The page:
Erik Honoré: Unrest

After reading about Unrest, one might come to the release expecting a boldly experimental bricolage exercise, the kind of thing heavy in abstraction and light in melodic content. Yet despite having been constructed using a collage-like process, Erik Honoré's follow-up to 2014's Heliographs turns out to be a whole lot more musically accessible than anticipated. In fact, it wouldn't be overstating it to say that deprived of info regarding the production process involved, the listener might presume its songs were studio takes assembled using multi-tracking methods producers have favoured for decades.

Honoré is known for having founded with Jan Bang the Punkt Festival in 2005, an event that sees concerts remixed live and where improv and sampling merge. Unrest exemplifies a similar spirit in the way live samples of vocalists and instrumentalists (recorded at Punkt events in Kristiansand, Molde, and Prague) have been reshaped by Honoré at his home sound studio in Kampen, Oslo. Calling them collages isn't incorrect, necessarily, but in their final form the eight settings are often surprisingly song-like. Elements have been stitched together with care and precision, and consequently if there are seams they're hardly noticeable. As much as Honoré's the one in charge (he's credited with live sampling, programming, synthesizers, vocals, acoustic guitar, piano, and percussion on the release), he's not alone, and a good amount of the album's impact is attributable to the contributions of stellar Norwegian musicians such as vocalist Sidsel Endresen, guitarist Eivind Aarset, and trumpeter Arve Henriksen.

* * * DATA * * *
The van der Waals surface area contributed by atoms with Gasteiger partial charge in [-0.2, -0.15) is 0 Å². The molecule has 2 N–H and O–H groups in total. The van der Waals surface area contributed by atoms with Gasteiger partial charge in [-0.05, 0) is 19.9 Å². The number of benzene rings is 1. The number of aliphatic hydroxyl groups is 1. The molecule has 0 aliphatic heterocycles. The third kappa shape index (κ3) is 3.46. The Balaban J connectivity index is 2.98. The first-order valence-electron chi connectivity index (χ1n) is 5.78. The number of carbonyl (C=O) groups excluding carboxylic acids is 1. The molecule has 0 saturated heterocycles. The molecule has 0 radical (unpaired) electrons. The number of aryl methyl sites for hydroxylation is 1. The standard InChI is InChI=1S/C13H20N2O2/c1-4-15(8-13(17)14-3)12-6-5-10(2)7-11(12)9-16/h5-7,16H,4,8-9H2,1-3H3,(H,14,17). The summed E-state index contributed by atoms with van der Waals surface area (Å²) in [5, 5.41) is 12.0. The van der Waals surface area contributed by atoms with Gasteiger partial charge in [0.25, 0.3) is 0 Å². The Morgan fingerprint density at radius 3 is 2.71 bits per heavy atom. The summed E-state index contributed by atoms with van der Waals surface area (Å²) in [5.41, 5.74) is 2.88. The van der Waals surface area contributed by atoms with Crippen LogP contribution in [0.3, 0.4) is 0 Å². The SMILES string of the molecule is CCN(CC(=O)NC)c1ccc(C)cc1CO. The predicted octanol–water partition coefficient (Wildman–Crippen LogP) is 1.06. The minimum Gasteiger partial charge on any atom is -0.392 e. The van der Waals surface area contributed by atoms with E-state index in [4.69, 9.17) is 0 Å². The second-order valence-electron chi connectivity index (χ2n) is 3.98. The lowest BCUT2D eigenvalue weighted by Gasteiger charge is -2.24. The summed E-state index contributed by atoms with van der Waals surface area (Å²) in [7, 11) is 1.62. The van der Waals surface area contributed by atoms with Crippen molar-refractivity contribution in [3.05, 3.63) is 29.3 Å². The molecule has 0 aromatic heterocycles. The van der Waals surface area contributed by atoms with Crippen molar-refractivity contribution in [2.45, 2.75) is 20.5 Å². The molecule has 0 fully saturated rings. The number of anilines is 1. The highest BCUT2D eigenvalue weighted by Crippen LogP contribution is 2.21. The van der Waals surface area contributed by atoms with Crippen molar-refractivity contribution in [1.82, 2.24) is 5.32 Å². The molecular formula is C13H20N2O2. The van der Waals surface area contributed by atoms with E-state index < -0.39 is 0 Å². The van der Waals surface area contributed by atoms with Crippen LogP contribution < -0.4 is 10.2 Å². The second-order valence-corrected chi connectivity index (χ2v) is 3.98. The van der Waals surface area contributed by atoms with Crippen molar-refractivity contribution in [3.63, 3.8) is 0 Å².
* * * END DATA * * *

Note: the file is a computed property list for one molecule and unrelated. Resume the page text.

Don't think, however, that the recording lacks an experimental edge. Certain pieces, the meandering exploration “Surge” and cryptically creeping “Apparition” cases in point, emphasize mood and texture over song form and melody, though they're no less compelling for doing so (“Procession,” a live remix by Honoré of a Stian Westerhus concert at Punkt 2016, even suggests ties to electronica and techno). Still, it's the pieces with Endresen and Henriksen that linger on after the recording's done. Her soft vocal musings prove powerfully entrancing during the delicate reverie “Abandoned Home,” whereas “Apparition” sees her seemingly channeling some long-dead wraith. The predictably unsettled title track unfolds in an ambient wash of strings, guitars, and horns until a soloing Henriksen arises to immediately give the material shape, and his unmistakable trumpet cry so dominates the brief “Remain” it wouldn't sound out of place on one of his own albums. As memorable is “The Park,” a lovely album-closing meditation that augments Henriksen's phrases with poetic lines spoken by Honoré himself.

January 2018